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My soul clings to the dust; revive me according to your word. Ps. 119:25
David here asks for his soul’s refreshing and renewing. And he asks it in accordance with God’s Word. Commentator John Gill explains:
“Such who are quickened together with Christ, and who are quickened by his Spirit and grace, when they were dead in trespasses and sins, have often need to be quickened again, and to have the work of grace revived in them…”
This quickening—reviving—is accomplished, he says, via the Word of God. Just as we are originally born again through the Word, so we are refreshed and strengthened again and again by the same means.
But most of us think of “revival” as something greater than the individual’s renewal. Churches sometimes have “revival” meetings, hoping for a visitation of the Spirit. In the book of Acts, we do see these larger visitations. Thousands were converted under the preaching of the apostle.
And we see these things in history. The Great Awakening of the late 1730s and early 40s affected both sides of the Atlantic; here in the New World, George Whitefield preached again and again until he finally gave up the ghost in Massachusetts, the morning after his last sermon in 1770. It is estimated that 80% of the population heard him at one time or another.
Whitefield sometimes preached in the fields, often because the local ministers wanted nothing to do with him. Every class of people came to hear. In my novel, The Shenandoah Road, two characters discuss such a scene:
“Ye should have been there and heard him preach. I still think on it. In some ways, it was ordinary. Straight gospel preaching. Much like Tennent’s. But the crowds …” His brother’s voice cracked with feeling.
John forgot the heat. He’d not heard his taciturn brother so moved.
“Every kind of person attended the open-air meetings. Negro slaves. Indentured servants. Fancy gentlemen would sit in their carriages nearby, and skinny apprentices perched in the trees. Butchers came with bloody aprons and stood next to ladies in fine muslin.”
Sam paused. His eyes brightened with tears. “They would weep. Sometimes only tears, but occasionally sobs would erupt from deep within the crowd.”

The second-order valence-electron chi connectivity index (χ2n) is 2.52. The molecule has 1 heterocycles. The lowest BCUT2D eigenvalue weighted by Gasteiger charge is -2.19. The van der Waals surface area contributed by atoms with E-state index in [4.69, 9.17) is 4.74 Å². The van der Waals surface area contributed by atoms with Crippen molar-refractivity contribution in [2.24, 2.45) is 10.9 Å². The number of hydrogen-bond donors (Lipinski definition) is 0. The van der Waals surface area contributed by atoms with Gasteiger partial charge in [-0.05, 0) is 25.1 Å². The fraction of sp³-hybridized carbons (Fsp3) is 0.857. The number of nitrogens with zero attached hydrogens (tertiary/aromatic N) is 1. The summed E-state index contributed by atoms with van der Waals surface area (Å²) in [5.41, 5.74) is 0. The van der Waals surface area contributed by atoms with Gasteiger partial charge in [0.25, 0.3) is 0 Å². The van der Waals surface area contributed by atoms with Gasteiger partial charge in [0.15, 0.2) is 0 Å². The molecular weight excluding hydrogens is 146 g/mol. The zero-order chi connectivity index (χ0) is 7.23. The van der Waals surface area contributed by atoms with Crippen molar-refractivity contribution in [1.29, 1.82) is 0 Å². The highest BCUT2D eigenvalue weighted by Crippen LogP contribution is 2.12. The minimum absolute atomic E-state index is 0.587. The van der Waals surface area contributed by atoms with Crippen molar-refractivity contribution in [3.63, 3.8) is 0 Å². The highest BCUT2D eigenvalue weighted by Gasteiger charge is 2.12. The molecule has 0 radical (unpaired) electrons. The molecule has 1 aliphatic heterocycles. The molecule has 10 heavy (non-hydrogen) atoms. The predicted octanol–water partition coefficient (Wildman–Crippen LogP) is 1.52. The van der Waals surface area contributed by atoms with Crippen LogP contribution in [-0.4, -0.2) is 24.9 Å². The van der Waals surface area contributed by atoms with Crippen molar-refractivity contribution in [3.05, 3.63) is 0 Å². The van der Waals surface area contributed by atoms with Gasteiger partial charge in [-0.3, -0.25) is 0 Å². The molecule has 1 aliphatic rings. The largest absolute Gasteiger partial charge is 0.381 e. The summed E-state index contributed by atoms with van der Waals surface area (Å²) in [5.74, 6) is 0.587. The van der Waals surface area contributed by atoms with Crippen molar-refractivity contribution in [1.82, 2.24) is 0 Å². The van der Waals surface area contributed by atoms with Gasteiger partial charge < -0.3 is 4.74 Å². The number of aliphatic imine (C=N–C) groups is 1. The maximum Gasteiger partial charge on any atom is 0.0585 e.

“Why?” Da had written him, but not with such detail. “Why would the gospel make them cry?”
“Well, ye see, most of these folks considered themselves Christian already. Philadelphia is full of all sorts: Presbyterian, Quakers, Baptists, and even a few Congregationalists, as ye know. And aye, some didna claim any sort of religion. But most did. And they wept because they realized their hope of heaven was false. Again and again, I would hear someone say, ‘I was raised in a Christian home. I’m a member. I know my Catechism. I give to the poor. But all that means nothing now. My only hope is in Christ.’”
John fixed his gaze on his brother. “So these folks closed with Christ?”
“Oh aye, many did.” His brother’s mouth twitched. “So ye see, the weeping wasn’t just of sorrow. There were tears of joy as well.”
My character says it was ordinary preaching, but that’s because Presbyterians of the day were fiercely orthodox and preached well-constructed gospel sermons, much like the Puritans. But many ministers of the day were hirelings. It got so bad that even the doctrine of regeneration—the “new birth”—was strange to many. Whitefield restored basic gospel doctrine to the masses.
The Reformation itself was an extended “revival” of sorts. The great truth of justification by faith was rediscovered, and salvation by grace was heralded all over Europe.
Do we need personal or corporate revival? Solid doctrine—the Word of God, rightly divided—is the bedrock.
Lynne Tagawa is an educator, writer, and editor who loves coffee and chocolate. Best of all, she is the grandma of five. Author of Sam Houston’s Republic and the Russells 18th century series, she lives in south Texas with her family.
Buy link to The Shenandoah Road: A Novel of the Great Awakening (the Russells, book 1): https://amzn.to/2XVm0kA
Link to her website, where you can sign up to her newsletter: http://www.lynnetagawa.com